With over 4,000 degree-granting post-secondary institutions in the US alone, narrowing your college list is a daunting process, and with college applications costing around $25 to $90 each, how do you know which ones to apply to?
Categorizing your schools of choice into three sections may ease your stress:
Target schools are colleges whose academic profiles match your personal academic profile. This means that your average GPA, ACT/SAT score are on par with the average accepted student’s scores. Keep in mind, just because your grades and test scores are within the middle 50% of the school’s academic range, this does not guarantee admission. There are other factors that are taken into account when admission officers decide to accept a prospective student, such as extracurriculars and the competitiveness of the school’s applicant pool.
Reach schools are, as the name suggests, colleges you have to “reach” for. This means that they have academic profiles whose average scores are higher than yours. Maybe you have a 3.5 GPA and your reach school’s average is a 3.9 GPA. Your grades may be out of range, but getting accepted is still possible with a killer essay and the right standardized test scores. Your academic profile can’t be way out of the ballpark, though. You’ll still need to meet the school’s basic requirements in order to be considered for admissions; having mostly C’s and D’s probably won’t cut it when applying to Harvard or Yale.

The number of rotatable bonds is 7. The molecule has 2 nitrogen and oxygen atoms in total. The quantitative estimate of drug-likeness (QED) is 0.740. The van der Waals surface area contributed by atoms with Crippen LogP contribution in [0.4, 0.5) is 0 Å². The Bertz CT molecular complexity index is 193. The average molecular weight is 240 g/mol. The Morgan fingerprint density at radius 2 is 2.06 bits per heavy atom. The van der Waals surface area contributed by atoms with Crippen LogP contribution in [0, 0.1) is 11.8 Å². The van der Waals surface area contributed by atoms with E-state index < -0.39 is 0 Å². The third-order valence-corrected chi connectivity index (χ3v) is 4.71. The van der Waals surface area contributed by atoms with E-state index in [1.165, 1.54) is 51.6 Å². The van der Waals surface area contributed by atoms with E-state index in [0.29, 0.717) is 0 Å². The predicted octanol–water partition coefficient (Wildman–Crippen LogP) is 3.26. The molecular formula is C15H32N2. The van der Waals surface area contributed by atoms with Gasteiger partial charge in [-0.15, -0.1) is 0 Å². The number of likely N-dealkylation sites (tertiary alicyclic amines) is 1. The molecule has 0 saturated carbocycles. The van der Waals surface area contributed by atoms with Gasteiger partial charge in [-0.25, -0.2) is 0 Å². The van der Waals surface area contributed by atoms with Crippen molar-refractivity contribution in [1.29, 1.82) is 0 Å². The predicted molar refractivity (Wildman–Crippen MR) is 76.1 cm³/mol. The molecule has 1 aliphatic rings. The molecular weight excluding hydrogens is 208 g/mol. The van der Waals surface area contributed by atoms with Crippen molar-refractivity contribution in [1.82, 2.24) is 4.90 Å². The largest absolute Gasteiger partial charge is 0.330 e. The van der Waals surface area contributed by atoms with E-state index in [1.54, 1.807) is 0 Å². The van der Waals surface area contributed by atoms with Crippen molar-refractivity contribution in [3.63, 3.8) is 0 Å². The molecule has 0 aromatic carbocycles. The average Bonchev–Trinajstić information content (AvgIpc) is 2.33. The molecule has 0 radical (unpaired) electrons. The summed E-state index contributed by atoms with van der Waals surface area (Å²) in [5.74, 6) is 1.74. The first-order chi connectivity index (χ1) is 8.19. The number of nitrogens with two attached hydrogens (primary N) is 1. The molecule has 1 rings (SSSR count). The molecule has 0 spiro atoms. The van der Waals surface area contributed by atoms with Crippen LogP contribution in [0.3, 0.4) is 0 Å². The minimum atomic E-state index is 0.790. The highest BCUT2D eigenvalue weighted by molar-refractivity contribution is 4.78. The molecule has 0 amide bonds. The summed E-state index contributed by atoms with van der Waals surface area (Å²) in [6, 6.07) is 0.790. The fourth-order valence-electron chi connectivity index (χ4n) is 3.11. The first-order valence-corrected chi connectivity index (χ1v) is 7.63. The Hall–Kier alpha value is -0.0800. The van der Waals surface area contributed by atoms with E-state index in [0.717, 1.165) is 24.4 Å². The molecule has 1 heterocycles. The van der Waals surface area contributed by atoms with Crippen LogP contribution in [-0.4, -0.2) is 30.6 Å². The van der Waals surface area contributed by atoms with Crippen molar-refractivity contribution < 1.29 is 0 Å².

Safety-schools are also pretty self-explanatory. They have academic profiles whose averages are lower than yours and have higher acceptance rates, so the chances of acceptance should be fairly high. According to Prep Scholar, “Your GPA should be well above the average student’s at that school and your SAT or ACT score should be above the 75th percentile for that school.”
Now that you’ve classified your schools into those three categories, how many of each should you apply to? Generally, a good number seems to be 2-3 reaches, 3-4 matches, and 2-3 safeties. However, some students only feel the need to apply to five schools while others are comfortable with 20 schools under their belt. Only you know what’s best for you, so don’t let anyone tell you otherwise.
And honestly? If, at the end of this article, you think that this framework does not fit your needs, feel free to disregard this structure. No school is a bad school––someone’s safety school may be someone else’s reach school. But if you’re still struggling to figure out how to consolidate your college list, this structure may just be the solution.
Finally, if you’re still unsure how to build your college list, visit Empowerly.